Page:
A Christmas Story Poor Ralphie. All he wants is “an official Red Ryder BB Gun with realistic pump action, a compass in the stock and this thing that tells time.” It’s the Holy Grail of Christmas gifts, and Ralphie yearns for it with a passion unsurpassed in the annals of Christmas lists. We wince every time an adult tells him, “You’ll shoot your eye out” and groan at every unsubtle hint he utters. Our reward is a perfect Christmas tale, seasoned with just the right blend of wariness and warmth. The Foothill Theatre Company has reverently turned this irreverent 1983 movie classic into a live-theater treat. None of the dialogue or details has been tampered with. We still get the familiar “triple-dog dare,” the “Fragile” leg lamp, the “queen mother of dirty words,” the pink bunny suit and Little Orphan Annie’s secret decoder ring.
Foothill Theatre Company; 7 p.m. Thursday, 8 p.m. Friday, and 2 p.m. and 8 p.m. Saturday; $5-$23. Nevada Theatre, 401 Broad Street in Nevada City, (530) 265-8587, www.foothilltheatre.org. Through December 31. P.R.
Mahalia When actress Elise Reese is singing (in her role as the great gospel singer Mahalia Jackson), this show is a joy. And music makes up about half the show. But when Reese stops singing, and the show turns into a routinely written docudrama with actors who have a bit of trouble with their lines, the experience leaves something to be desired. We’ll give Mahalia a “good” rating overall—just keep in mind that you’re in for some ups and downs during this inconsistent show. See it to remember (or, if you’re young, experience for the first time) what a remarkable, enormously popular performer Mahalia was during the 1950s and 1960s. Enjoy the gospel standards that Mahalia made her own, like “Elijah Rock” and “I Will Move On Up a Little Higher.”
Celebration Arts Theatre, 8 p.m. Thursday and Friday, $8-$15. 4469 D Street, (916) 455-2787. Extended through January 8. J.H.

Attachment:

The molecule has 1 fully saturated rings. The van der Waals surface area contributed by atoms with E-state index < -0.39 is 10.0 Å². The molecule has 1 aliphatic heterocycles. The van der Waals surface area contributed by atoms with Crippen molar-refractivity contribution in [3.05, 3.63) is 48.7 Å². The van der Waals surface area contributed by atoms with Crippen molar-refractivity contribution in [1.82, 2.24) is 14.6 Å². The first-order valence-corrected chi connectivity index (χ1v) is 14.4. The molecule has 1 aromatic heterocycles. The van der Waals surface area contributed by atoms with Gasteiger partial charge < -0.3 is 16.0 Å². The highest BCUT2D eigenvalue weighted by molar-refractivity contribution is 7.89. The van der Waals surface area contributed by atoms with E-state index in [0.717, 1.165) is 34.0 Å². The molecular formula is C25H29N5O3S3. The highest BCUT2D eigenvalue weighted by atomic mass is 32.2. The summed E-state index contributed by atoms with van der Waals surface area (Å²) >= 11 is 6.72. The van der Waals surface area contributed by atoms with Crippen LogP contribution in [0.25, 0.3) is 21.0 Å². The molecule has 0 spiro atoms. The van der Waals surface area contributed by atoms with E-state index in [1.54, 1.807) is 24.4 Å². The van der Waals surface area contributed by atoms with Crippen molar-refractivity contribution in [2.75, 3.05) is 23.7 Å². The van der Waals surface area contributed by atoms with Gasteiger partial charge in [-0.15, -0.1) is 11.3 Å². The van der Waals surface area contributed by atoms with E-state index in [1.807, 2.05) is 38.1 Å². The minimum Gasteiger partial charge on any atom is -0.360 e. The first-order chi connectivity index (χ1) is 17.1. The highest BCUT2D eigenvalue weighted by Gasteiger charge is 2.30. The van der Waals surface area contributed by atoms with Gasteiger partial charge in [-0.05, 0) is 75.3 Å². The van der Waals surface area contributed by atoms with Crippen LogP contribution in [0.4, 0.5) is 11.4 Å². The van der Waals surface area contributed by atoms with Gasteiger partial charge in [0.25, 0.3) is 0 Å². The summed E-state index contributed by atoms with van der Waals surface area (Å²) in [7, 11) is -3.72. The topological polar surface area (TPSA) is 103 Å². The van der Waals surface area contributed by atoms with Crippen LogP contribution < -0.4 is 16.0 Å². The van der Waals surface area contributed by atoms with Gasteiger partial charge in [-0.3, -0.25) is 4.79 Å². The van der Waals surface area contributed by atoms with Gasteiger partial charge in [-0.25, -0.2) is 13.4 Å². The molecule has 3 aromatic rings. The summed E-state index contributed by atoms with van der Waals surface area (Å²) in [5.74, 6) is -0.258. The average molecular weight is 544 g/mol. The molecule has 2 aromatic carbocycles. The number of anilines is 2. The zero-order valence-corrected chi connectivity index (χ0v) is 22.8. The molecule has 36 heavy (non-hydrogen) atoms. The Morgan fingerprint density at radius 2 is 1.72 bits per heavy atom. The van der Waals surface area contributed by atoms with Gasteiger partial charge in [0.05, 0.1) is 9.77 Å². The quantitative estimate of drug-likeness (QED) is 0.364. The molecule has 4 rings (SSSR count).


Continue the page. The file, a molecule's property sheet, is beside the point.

Many Happy Returns Following tradition, this year’s B Street Theatre holiday offering is quirky, kinky and completely off-kilter, focusing on the dysfunctional families that light up like Christmas trees this time of year. A Dublin couple await the return of a local-boy-does-good so they can manipulate him at a Christmas get-together. Of course, craziness ensues. At center stage are the age-old holiday traditions: drinking, sex and arguing. The humor is fun and naughty, though it missteps when the guest of honor crosses the line from idiot to abusive asshole. Be aware that the humor is more Bad Santa than Santa Claus.
B Street Theatre; 6:30 p.m. Tuesday and Wednesday, 8 p.m. Thursday and Friday, 5 p.m. and 9 p.m. Saturday, and 2 p.m. Sunday; $23-$28. 2711 B Street, (916) 443-5300. Through January 8. P.R.
Queen of the Remote Control Seventeen-year-old Shilpa feels, like, totally misunderstood by her ever-present parents—both highly successful doctors from India. Though hers is an Indian household, Shilpa takes on the petulant attitude of an overindulged American teen by sulking, sighing and “whatever”-ing at every turn. But because she’s smart and funny, and has a creative way of looking at life through the lens of a TV addict, Shilpa’s self-involvement is more entertaining than exasperating. Her maturity begins with the revelation of family secrets. There are impressive performances by young actress Roshni Shukla as Shilpa and Saffron Henke as her mother.
Sacramento Theatre Company’s Stage Two; 12:30 p.m. and 6:30 p.m. Wednesday, 8 p.m. Thursday and Friday, 2 p.m. and 8 p.m. Saturday, and 2 p.m. Sunday; $22-$32. 1419 H Street, (916) 443-6722. Through January 8. P.R.
The Secret Garden There’s nothing drastically wrong with the Children’s Theatre of California’s new adaptation of this classic 1880s novel for young people by Frances Hodgson Burnett, but it’s less dynamic than other stage adaptations (Foothill Theatre Company’s 2001 production comes to mind), and it doesn’t possess the degree of crossover appeal for adults that marks the Children’s Theatre’s better shows. Playwright and director Jerry Montoya is largely faithful to the spirit of the piece, but the dark creepiness of the old English manor, the mirroring of mental anguish and physical ills, and the mystical and restorative power of nature aren’t as fleshed out as they might be. The cast would benefit from the presence of an older man or woman.
B Street Theatre; 7 p.m. Friday, 1 p.m. and 4 p.m. Saturday, and 1 p.m. and 5 p.m. Sunday, with holiday shows at 2 p.m. and 7 p.m. December 29 and 30; $15 for children and $20 for adults. 2711 B Street, (916) 443-5300. Through January 1. J.H.